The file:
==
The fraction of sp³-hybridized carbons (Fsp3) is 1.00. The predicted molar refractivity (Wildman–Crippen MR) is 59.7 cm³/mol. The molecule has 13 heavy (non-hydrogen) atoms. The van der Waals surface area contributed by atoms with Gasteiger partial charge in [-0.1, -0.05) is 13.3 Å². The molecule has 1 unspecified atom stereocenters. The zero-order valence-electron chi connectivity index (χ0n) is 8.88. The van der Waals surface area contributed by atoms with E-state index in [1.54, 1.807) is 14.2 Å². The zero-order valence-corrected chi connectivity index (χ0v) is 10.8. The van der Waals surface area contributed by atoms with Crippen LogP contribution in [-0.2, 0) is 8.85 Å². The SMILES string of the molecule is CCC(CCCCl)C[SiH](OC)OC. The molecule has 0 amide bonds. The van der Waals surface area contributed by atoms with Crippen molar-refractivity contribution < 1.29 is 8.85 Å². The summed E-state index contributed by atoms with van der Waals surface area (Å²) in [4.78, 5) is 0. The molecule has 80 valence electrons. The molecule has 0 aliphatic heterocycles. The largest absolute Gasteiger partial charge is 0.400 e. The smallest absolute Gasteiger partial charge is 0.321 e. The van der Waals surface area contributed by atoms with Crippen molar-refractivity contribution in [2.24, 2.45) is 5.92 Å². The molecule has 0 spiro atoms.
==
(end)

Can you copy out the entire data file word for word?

The fraction of sp³-hybridized carbons (Fsp3) is 1.00. The predicted molar refractivity (Wildman–Crippen MR) is 59.7 cm³/mol. The molecule has 13 heavy (non-hydrogen) atoms. The van der Waals surface area contributed by atoms with Gasteiger partial charge in [-0.1, -0.05) is 13.3 Å². The molecule has 1 unspecified atom stereocenters. The zero-order valence-electron chi connectivity index (χ0n) is 8.88. The van der Waals surface area contributed by atoms with E-state index in [1.54, 1.807) is 14.2 Å². The zero-order valence-corrected chi connectivity index (χ0v) is 10.8. The van der Waals surface area contributed by atoms with Crippen LogP contribution in [-0.2, 0) is 8.85 Å². The SMILES string of the molecule is CCC(CCCCl)C[SiH](OC)OC. The molecule has 0 amide bonds. The van der Waals surface area contributed by atoms with Crippen molar-refractivity contribution < 1.29 is 8.85 Å². The summed E-state index contributed by atoms with van der Waals surface area (Å²) in [4.78, 5) is 0. The molecule has 80 valence electrons. The molecule has 0 aliphatic heterocycles. The largest absolute Gasteiger partial charge is 0.400 e. The smallest absolute Gasteiger partial charge is 0.321 e. The van der Waals surface area contributed by atoms with Crippen molar-refractivity contribution in [2.24, 2.45) is 5.92 Å². The molecule has 0 spiro atoms.